June 05, 2012

H.I.T.oo Early

H.I.T. - a current buzzword for lighting it up....High Intensity Training is all the rage! It seems that most everyone has a workout or class that is HIT...and given the nature of exercise physiology one must ask why?

What's the nature of physiology? Well, high intensity - anaerobic (despite the misnomer) efforts are produced via fairly straight forward pathways..namely the ATP-PC system (very short term) and Glycolysis (up to several minutes)...these capabilities - capacities, are the result of developing the infrastructure needed to support them whether by volume of 'stuff' that facilitates energy production or the aparatii that allows sufficient recovery, neither of which I have currently.

As I have both terrible fitness and occasionally surprising power on rides during the last month or so, it seemed like a terrible idea to do a HIT workout on Thursday, but I did it anyway as I was riding with a client and it was on his schedule. The workout is called FTP Coastdowns and it consists of riding 2:00 averaging FTP and then letting that rolling average drop 10 watts or so by softpedaling for 10-20 seconds...then sprinting the average back up to FTP before letting it again drop 10W...and repeating for 8-12 minutes total interval time. Rest intervals should be at least 1:1, but we cut it short a little...anyway, here is what the workout looks like in both macro and up-close views:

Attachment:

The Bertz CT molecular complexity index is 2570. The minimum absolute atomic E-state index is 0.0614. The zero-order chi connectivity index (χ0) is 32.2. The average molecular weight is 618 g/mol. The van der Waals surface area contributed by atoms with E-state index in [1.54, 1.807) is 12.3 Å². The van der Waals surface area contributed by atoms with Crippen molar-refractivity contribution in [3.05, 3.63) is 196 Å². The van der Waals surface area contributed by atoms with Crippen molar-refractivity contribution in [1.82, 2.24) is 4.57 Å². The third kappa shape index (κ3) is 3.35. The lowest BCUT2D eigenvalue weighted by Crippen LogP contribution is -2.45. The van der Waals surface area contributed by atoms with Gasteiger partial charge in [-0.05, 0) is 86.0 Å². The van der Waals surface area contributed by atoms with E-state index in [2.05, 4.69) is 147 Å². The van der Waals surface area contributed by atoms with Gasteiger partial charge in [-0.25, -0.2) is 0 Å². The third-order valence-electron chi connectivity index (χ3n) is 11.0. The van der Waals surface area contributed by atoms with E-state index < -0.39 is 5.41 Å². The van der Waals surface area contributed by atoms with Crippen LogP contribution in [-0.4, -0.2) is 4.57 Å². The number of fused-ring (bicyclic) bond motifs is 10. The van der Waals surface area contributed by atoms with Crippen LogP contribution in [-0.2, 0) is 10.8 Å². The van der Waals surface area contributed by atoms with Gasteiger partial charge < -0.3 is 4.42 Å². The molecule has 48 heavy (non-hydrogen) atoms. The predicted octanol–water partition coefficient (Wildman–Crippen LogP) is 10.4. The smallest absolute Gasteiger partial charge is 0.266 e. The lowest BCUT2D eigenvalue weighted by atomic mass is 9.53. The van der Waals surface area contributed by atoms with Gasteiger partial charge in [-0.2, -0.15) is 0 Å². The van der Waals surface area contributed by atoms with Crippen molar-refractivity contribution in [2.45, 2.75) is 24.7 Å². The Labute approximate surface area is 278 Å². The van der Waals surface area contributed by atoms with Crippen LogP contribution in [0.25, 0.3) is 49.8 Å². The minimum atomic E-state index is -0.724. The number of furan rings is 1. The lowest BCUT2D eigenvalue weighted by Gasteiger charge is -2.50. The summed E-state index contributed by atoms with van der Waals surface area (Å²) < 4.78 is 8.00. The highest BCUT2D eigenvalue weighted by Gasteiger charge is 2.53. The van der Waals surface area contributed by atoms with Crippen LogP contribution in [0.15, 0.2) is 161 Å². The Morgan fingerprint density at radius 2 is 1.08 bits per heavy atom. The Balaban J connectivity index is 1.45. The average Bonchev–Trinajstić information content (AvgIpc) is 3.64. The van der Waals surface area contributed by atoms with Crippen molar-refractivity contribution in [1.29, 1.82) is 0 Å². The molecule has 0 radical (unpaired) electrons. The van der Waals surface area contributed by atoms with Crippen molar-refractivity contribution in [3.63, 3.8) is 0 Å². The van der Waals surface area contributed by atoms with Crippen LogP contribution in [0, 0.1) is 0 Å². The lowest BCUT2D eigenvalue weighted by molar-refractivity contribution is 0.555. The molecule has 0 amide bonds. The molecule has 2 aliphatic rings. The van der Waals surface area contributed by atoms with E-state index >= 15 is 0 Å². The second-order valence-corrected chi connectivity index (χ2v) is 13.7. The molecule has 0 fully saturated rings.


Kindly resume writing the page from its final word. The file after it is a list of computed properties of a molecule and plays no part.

Close up of a coast down - 2:00 at FTP'ish (in this case 330W - which is really about 110% of my current FTP) followed by a block of efforts between 5 and 15 seconds at between 400 - 880 watts...usually with about 17-20 seconds at ~180 Watts for recovery.

The upside is that I could do 7'ish minutes of it..the downside is that it was a 10-12 minute interval, and I was DONE by the third block! That I could consistently turn out 5-15s efforts at better than 500W is probably more about Type II muscle mass and genetics than training - but I'll be curious to see what I can do when true fitness returns. True fitness requires taking the time to actually build those systems mentioned above...so that is my goal these next months, but I can't say I'll swear off the hard stuff completely. Here is the workout macro view - 34 efforts like the ones above:

Would I improve by doing just these types of efforts - or doing more of them..probably, but my hypothesis is that I'd plateau much earlier than if I take the time to build a more efficient engine and improve my overall endurance and capacity. Guess we'll see. I need to do some more reading to better understand how this all falls together...

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